This summer when I’m not working on projects for our clients, I am spending my time house hunting in this hectic Columbus real estate market. Since many are buying and selling houses in Columbus, I thought it was appropriate to have a refresher on some common tax implications of home ownership.
Buying, maintaining, and selling a home is generally one of the biggest financial decisions an individual can make. This is not an exhaustive list, just a few items that are can be helpful when considering the tax effects of home ownership.
Mortgage Interest Credit:
There are multiple incentive programs/credits to encourage first-time home buyers into home ownership. One such credit is the Mortgage Interest Credit. To claim this credit on Form 8396, a taxpayer must have been issued a mortgage credit certificate (MCC) by a state or local governmental unit under a qualified mortgage credit certificate program (issuance of an MCC is often subject to income limitations). This credit allows the tax payer to claim a percentage of their mortgage interest as a credit, up to $2,000 annually. If the taxpayer itemizes their deductions, they must decrease the Schedule A deduction for mortgage interest by the total of the credit.
For a taxpayer to itemize their deductions, their Schedule A deductions must exceed the standard deduction for the tax year. Owning a home often helps taxpayers qualify to itemize their deductions on Schedule A of their 1040. The two main deductions that relate from home ownership are real estate taxes on property owned and home mortgage interest paid on a taxpayer’s qualified home. If a taxpayer has never itemized their deductions before, here is a list of common deductions they should be aware, in addition to real estate taxes and home mortgage interest to so if the taxpayer will qualify to itemize:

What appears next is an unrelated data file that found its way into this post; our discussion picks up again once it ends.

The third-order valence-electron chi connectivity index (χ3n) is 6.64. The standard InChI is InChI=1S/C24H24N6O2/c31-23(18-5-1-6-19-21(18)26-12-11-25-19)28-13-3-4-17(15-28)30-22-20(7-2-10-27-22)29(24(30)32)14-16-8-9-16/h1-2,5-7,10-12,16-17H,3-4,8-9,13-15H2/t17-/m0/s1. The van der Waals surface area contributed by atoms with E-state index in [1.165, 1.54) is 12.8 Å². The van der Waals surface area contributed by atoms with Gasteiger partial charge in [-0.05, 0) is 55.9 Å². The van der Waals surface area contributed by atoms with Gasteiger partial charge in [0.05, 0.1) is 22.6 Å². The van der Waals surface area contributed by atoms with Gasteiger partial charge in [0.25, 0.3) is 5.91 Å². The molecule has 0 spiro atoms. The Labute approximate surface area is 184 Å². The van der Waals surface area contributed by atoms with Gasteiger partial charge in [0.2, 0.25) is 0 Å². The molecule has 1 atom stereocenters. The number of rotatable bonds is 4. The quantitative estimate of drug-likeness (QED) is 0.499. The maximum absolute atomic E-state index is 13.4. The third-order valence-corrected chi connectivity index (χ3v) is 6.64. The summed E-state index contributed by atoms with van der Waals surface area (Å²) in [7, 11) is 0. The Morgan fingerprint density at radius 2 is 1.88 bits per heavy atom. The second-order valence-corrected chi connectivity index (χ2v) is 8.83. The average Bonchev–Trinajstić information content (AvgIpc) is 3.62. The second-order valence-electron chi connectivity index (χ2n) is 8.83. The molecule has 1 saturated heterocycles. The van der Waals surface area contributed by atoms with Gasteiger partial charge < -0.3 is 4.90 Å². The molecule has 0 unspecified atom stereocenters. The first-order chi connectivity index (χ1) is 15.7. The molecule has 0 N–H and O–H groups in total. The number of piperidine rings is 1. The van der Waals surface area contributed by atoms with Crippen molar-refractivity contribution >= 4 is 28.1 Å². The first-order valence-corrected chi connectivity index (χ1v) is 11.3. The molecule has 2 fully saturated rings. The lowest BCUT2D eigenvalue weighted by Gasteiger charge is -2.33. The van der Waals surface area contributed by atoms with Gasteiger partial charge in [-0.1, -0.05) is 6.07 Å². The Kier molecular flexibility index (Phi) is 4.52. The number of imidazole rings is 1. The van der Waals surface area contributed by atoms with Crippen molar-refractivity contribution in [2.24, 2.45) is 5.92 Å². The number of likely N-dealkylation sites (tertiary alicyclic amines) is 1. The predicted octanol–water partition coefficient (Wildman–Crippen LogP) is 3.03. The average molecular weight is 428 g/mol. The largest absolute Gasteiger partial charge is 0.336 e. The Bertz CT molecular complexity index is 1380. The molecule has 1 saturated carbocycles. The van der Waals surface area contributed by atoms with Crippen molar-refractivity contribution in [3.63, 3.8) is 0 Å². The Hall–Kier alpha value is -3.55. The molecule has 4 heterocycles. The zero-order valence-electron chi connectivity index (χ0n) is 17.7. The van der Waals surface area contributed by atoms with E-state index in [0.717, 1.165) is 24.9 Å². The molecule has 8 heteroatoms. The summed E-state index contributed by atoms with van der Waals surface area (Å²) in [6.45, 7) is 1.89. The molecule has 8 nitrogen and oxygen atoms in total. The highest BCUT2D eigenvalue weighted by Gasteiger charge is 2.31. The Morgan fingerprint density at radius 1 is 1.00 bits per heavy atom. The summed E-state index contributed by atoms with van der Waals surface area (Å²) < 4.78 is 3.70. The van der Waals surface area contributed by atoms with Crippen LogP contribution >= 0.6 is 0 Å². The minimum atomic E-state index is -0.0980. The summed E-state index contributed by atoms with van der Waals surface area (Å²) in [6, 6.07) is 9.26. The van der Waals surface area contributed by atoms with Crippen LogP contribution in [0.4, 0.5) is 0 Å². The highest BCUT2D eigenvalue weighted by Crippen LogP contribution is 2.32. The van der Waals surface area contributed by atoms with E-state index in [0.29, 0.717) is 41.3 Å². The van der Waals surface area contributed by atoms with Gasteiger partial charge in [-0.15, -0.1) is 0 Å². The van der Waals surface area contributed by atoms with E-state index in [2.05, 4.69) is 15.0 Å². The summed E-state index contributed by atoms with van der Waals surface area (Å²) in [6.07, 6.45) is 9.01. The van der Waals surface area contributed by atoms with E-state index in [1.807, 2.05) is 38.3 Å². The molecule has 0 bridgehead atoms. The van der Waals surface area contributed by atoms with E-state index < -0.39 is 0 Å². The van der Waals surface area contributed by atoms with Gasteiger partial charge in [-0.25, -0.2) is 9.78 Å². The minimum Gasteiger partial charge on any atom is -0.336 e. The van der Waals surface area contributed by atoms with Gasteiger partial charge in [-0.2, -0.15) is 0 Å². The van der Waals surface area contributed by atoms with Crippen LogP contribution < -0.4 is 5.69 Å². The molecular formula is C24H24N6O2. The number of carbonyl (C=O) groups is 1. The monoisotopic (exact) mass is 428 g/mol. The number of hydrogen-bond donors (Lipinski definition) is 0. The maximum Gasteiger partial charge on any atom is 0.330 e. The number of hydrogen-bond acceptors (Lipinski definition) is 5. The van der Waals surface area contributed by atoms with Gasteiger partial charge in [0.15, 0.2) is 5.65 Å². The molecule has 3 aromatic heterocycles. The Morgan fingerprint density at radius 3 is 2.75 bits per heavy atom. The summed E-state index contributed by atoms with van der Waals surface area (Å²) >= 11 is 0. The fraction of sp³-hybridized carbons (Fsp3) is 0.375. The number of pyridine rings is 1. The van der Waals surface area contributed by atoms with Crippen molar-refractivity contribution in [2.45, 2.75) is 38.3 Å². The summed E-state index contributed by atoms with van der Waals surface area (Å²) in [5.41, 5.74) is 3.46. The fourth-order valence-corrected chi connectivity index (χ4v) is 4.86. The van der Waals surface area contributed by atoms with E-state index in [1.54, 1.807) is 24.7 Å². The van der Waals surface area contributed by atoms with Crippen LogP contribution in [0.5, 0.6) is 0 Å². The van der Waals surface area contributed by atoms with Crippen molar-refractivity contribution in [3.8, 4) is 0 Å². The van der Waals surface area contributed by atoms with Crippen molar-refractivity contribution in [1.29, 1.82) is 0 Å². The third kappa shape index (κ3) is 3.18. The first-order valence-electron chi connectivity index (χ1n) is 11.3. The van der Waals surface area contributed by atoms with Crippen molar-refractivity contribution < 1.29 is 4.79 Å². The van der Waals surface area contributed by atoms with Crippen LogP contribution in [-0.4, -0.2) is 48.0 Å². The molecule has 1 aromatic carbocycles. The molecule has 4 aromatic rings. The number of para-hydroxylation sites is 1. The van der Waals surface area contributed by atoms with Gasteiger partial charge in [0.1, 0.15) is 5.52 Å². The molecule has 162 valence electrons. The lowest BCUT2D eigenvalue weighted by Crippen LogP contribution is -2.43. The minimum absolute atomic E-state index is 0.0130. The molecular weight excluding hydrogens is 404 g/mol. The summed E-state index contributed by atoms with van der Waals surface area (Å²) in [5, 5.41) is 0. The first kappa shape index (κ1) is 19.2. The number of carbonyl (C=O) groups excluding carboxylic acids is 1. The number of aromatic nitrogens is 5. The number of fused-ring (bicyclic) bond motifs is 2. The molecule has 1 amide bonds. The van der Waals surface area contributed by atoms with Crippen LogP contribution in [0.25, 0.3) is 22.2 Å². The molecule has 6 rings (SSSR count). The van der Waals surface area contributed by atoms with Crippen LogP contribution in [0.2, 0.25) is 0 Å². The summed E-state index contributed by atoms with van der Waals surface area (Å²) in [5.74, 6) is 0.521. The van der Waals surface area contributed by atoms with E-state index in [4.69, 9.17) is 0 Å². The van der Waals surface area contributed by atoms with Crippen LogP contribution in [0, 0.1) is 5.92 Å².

Qualifying Medical Expenses
State and local taxes
Unreimbursed employee expenses
Residential Energy Credits:
Unfortunately most of the residential energy credits expired at the end of 2016. However, one federal energy tax credit remains for 2017; the solar energy credit (aka Investment Tax Credit). This federal credit allows a taxpayer to deduct 30 percent of the cost of a residential solar energy system on Form 5695.
Capital Gain Exclusion on Selling Primary Residence:
It is important to track your basis of your home, especially when it comes time to sell your residence. The basis of a primary residence is the purchase price plus any qualifying improvements to the home during the period of ownership. According to IRS Tax Topic 701, if a taxpayer is selling their home for a capital gain, the IRS allows a single filer to exclude up to $250,000 and married filling joint up to $500,000 to those who qualify for the exclusion. To qualify for the capital gain exclusion, the home must meet the ownership and use test. A seller will pass these tests if the seller owns the home and used the home as their main residence for a period aggregating at least two years of the five years prior to its date of sale.
If you have any questions regarding tax implications of how buying and selling a home will have own your tax returns, please meet with a Holbrook and Manter tax professional today!